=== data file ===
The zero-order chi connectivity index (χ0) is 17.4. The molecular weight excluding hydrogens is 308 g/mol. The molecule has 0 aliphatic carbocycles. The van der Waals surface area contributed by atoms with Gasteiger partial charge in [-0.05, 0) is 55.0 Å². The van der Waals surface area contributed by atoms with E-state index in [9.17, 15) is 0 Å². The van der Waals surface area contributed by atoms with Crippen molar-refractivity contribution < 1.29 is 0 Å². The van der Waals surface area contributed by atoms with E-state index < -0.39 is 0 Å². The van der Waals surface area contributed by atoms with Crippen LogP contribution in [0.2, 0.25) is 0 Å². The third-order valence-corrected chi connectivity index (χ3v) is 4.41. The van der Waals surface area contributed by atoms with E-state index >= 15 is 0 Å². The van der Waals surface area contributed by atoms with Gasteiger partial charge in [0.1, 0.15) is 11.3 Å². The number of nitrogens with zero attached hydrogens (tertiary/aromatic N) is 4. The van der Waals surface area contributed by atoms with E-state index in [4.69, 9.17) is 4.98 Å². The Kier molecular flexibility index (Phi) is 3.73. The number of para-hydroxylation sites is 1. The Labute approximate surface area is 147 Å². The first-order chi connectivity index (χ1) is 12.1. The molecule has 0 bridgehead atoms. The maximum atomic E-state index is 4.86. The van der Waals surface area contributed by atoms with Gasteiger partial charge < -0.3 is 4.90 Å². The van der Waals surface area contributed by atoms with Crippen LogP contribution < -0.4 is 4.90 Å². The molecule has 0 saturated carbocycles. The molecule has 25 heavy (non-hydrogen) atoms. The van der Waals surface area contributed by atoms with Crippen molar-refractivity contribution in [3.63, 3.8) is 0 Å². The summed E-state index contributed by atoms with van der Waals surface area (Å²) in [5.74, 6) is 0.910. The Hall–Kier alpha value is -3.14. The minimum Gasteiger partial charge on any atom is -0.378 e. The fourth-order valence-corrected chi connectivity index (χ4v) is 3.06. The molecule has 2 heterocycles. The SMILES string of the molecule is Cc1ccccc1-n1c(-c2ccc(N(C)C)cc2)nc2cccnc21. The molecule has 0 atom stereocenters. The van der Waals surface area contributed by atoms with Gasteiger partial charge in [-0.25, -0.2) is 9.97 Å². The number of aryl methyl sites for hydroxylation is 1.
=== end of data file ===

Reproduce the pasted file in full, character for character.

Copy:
The zero-order chi connectivity index (χ0) is 17.4. The molecular weight excluding hydrogens is 308 g/mol. The molecule has 0 aliphatic carbocycles. The van der Waals surface area contributed by atoms with Gasteiger partial charge in [-0.05, 0) is 55.0 Å². The van der Waals surface area contributed by atoms with E-state index in [9.17, 15) is 0 Å². The van der Waals surface area contributed by atoms with Crippen molar-refractivity contribution < 1.29 is 0 Å². The van der Waals surface area contributed by atoms with E-state index < -0.39 is 0 Å². The van der Waals surface area contributed by atoms with Crippen LogP contribution in [0.2, 0.25) is 0 Å². The third-order valence-corrected chi connectivity index (χ3v) is 4.41. The van der Waals surface area contributed by atoms with E-state index >= 15 is 0 Å². The van der Waals surface area contributed by atoms with Gasteiger partial charge in [0.1, 0.15) is 11.3 Å². The number of nitrogens with zero attached hydrogens (tertiary/aromatic N) is 4. The van der Waals surface area contributed by atoms with E-state index in [4.69, 9.17) is 4.98 Å². The Kier molecular flexibility index (Phi) is 3.73. The number of para-hydroxylation sites is 1. The Labute approximate surface area is 147 Å². The first-order chi connectivity index (χ1) is 12.1. The molecule has 0 bridgehead atoms. The maximum atomic E-state index is 4.86. The van der Waals surface area contributed by atoms with Gasteiger partial charge < -0.3 is 4.90 Å². The van der Waals surface area contributed by atoms with Crippen LogP contribution < -0.4 is 4.90 Å². The molecule has 0 saturated carbocycles. The molecule has 25 heavy (non-hydrogen) atoms. The van der Waals surface area contributed by atoms with Crippen molar-refractivity contribution in [3.63, 3.8) is 0 Å². The summed E-state index contributed by atoms with van der Waals surface area (Å²) in [5.74, 6) is 0.910. The Hall–Kier alpha value is -3.14. The minimum Gasteiger partial charge on any atom is -0.378 e. The fourth-order valence-corrected chi connectivity index (χ4v) is 3.06. The molecule has 2 heterocycles. The SMILES string of the molecule is Cc1ccccc1-n1c(-c2ccc(N(C)C)cc2)nc2cccnc21. The molecule has 0 atom stereocenters. The van der Waals surface area contributed by atoms with Gasteiger partial charge in [-0.25, -0.2) is 9.97 Å². The number of aryl methyl sites for hydroxylation is 1.